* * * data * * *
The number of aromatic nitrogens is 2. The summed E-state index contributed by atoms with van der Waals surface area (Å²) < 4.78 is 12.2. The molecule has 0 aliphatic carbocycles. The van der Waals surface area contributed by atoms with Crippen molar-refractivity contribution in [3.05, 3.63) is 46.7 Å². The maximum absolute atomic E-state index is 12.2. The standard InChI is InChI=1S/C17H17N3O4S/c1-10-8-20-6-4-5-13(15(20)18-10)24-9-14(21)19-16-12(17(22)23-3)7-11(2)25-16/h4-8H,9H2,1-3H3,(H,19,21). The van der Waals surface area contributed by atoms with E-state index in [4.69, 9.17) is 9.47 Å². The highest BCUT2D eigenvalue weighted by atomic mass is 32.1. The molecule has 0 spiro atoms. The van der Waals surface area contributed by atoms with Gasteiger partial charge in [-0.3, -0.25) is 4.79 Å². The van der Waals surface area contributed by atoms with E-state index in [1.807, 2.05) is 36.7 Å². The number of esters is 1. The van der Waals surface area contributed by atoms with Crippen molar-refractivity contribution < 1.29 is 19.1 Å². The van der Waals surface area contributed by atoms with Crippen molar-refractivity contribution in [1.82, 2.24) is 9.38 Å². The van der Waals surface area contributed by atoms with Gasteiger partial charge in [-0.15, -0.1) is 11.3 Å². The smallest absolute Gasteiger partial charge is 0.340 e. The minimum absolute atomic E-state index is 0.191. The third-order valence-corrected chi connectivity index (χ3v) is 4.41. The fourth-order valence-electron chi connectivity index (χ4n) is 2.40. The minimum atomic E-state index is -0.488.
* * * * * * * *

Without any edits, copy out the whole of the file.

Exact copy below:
The number of aromatic nitrogens is 2. The summed E-state index contributed by atoms with van der Waals surface area (Å²) < 4.78 is 12.2. The molecule has 0 aliphatic carbocycles. The van der Waals surface area contributed by atoms with Crippen molar-refractivity contribution in [3.05, 3.63) is 46.7 Å². The maximum absolute atomic E-state index is 12.2. The standard InChI is InChI=1S/C17H17N3O4S/c1-10-8-20-6-4-5-13(15(20)18-10)24-9-14(21)19-16-12(17(22)23-3)7-11(2)25-16/h4-8H,9H2,1-3H3,(H,19,21). The van der Waals surface area contributed by atoms with E-state index in [4.69, 9.17) is 9.47 Å². The highest BCUT2D eigenvalue weighted by atomic mass is 32.1. The molecule has 0 spiro atoms. The van der Waals surface area contributed by atoms with Gasteiger partial charge in [-0.3, -0.25) is 4.79 Å². The van der Waals surface area contributed by atoms with E-state index in [1.807, 2.05) is 36.7 Å². The number of esters is 1. The van der Waals surface area contributed by atoms with Crippen molar-refractivity contribution < 1.29 is 19.1 Å². The van der Waals surface area contributed by atoms with Crippen molar-refractivity contribution in [1.82, 2.24) is 9.38 Å². The van der Waals surface area contributed by atoms with Gasteiger partial charge in [-0.15, -0.1) is 11.3 Å². The smallest absolute Gasteiger partial charge is 0.340 e. The minimum absolute atomic E-state index is 0.191. The third-order valence-corrected chi connectivity index (χ3v) is 4.41. The fourth-order valence-electron chi connectivity index (χ4n) is 2.40. The minimum atomic E-state index is -0.488.